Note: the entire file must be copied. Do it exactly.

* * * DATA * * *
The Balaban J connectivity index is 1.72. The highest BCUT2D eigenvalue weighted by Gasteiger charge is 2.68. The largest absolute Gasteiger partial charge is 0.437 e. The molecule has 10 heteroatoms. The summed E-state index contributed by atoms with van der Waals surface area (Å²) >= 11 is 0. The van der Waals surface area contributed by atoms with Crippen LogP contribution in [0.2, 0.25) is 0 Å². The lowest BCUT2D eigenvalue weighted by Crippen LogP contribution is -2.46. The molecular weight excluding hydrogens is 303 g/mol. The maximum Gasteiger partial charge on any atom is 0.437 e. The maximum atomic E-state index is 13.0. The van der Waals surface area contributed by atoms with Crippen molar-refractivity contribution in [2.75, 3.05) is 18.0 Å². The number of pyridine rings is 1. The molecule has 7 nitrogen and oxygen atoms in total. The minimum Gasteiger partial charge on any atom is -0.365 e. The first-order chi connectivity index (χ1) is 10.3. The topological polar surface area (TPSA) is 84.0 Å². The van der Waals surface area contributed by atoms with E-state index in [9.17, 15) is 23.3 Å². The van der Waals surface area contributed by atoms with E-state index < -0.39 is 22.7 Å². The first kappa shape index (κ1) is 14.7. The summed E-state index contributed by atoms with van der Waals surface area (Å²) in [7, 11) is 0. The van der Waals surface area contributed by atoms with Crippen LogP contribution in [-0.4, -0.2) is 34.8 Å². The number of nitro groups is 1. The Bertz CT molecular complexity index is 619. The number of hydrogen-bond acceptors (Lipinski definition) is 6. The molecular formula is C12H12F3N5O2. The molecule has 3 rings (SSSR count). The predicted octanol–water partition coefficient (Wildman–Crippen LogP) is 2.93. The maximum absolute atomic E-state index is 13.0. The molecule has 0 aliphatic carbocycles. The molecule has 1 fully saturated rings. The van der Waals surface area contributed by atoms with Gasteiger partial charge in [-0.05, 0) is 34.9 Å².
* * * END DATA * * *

The Balaban J connectivity index is 1.72. The highest BCUT2D eigenvalue weighted by Gasteiger charge is 2.68. The largest absolute Gasteiger partial charge is 0.437 e. The molecule has 10 heteroatoms. The summed E-state index contributed by atoms with van der Waals surface area (Å²) >= 11 is 0. The van der Waals surface area contributed by atoms with Crippen LogP contribution in [0.2, 0.25) is 0 Å². The lowest BCUT2D eigenvalue weighted by Crippen LogP contribution is -2.46. The molecular weight excluding hydrogens is 303 g/mol. The maximum Gasteiger partial charge on any atom is 0.437 e. The maximum atomic E-state index is 13.0. The van der Waals surface area contributed by atoms with Crippen molar-refractivity contribution in [2.75, 3.05) is 18.0 Å². The number of pyridine rings is 1. The molecule has 7 nitrogen and oxygen atoms in total. The minimum Gasteiger partial charge on any atom is -0.365 e. The first-order chi connectivity index (χ1) is 10.3. The topological polar surface area (TPSA) is 84.0 Å². The van der Waals surface area contributed by atoms with E-state index in [9.17, 15) is 23.3 Å². The van der Waals surface area contributed by atoms with E-state index < -0.39 is 22.7 Å². The first kappa shape index (κ1) is 14.7. The summed E-state index contributed by atoms with van der Waals surface area (Å²) in [7, 11) is 0. The van der Waals surface area contributed by atoms with Crippen LogP contribution in [-0.4, -0.2) is 34.8 Å². The number of nitro groups is 1. The Bertz CT molecular complexity index is 619. The number of hydrogen-bond acceptors (Lipinski definition) is 6. The molecular formula is C12H12F3N5O2. The molecule has 3 rings (SSSR count). The predicted octanol–water partition coefficient (Wildman–Crippen LogP) is 2.93. The maximum absolute atomic E-state index is 13.0. The molecule has 0 aliphatic carbocycles. The molecule has 1 fully saturated rings. The van der Waals surface area contributed by atoms with Gasteiger partial charge in [-0.05, 0) is 34.9 Å².